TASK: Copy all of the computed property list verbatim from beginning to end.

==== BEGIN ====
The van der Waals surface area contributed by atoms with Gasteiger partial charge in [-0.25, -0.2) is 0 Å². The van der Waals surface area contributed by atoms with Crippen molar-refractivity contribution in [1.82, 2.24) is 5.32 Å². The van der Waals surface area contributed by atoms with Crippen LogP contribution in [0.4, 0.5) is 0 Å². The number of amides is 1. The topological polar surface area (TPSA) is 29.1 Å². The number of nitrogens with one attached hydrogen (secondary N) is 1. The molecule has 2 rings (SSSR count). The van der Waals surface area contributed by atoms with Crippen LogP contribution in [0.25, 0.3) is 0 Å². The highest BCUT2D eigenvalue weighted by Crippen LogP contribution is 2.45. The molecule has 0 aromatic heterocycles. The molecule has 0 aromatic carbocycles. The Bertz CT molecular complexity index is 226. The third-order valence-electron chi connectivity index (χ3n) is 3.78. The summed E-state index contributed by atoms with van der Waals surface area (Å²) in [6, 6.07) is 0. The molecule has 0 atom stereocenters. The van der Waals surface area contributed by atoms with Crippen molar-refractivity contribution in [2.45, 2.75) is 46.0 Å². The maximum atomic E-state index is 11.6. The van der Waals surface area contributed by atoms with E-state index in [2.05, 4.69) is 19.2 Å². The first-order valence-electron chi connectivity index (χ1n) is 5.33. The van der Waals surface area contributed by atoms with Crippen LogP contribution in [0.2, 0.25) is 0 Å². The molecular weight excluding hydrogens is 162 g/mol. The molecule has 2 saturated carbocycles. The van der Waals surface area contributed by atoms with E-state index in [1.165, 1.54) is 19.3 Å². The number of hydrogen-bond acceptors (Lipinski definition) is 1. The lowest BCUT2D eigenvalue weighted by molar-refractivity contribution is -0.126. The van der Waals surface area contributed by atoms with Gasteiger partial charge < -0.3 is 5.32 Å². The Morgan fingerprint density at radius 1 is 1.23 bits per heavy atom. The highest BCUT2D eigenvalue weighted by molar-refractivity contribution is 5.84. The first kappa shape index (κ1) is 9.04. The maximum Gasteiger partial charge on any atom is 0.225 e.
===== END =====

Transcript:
The van der Waals surface area contributed by atoms with Gasteiger partial charge in [-0.25, -0.2) is 0 Å². The van der Waals surface area contributed by atoms with Crippen molar-refractivity contribution in [1.82, 2.24) is 5.32 Å². The van der Waals surface area contributed by atoms with Crippen LogP contribution in [0.4, 0.5) is 0 Å². The number of amides is 1. The topological polar surface area (TPSA) is 29.1 Å². The number of nitrogens with one attached hydrogen (secondary N) is 1. The molecule has 2 rings (SSSR count). The van der Waals surface area contributed by atoms with Crippen LogP contribution in [0.25, 0.3) is 0 Å². The highest BCUT2D eigenvalue weighted by Crippen LogP contribution is 2.45. The molecule has 0 aromatic heterocycles. The molecule has 0 aromatic carbocycles. The Bertz CT molecular complexity index is 226. The third-order valence-electron chi connectivity index (χ3n) is 3.78. The summed E-state index contributed by atoms with van der Waals surface area (Å²) in [6, 6.07) is 0. The molecule has 0 atom stereocenters. The van der Waals surface area contributed by atoms with Crippen molar-refractivity contribution in [2.45, 2.75) is 46.0 Å². The maximum atomic E-state index is 11.6. The van der Waals surface area contributed by atoms with E-state index in [2.05, 4.69) is 19.2 Å². The first-order valence-electron chi connectivity index (χ1n) is 5.33. The van der Waals surface area contributed by atoms with Crippen LogP contribution in [0.2, 0.25) is 0 Å². The molecular weight excluding hydrogens is 162 g/mol. The molecule has 2 saturated carbocycles. The van der Waals surface area contributed by atoms with E-state index in [1.165, 1.54) is 19.3 Å². The number of hydrogen-bond acceptors (Lipinski definition) is 1. The lowest BCUT2D eigenvalue weighted by molar-refractivity contribution is -0.126. The van der Waals surface area contributed by atoms with Gasteiger partial charge < -0.3 is 5.32 Å². The Morgan fingerprint density at radius 1 is 1.23 bits per heavy atom. The highest BCUT2D eigenvalue weighted by molar-refractivity contribution is 5.84. The first kappa shape index (κ1) is 9.04. The maximum Gasteiger partial charge on any atom is 0.225 e.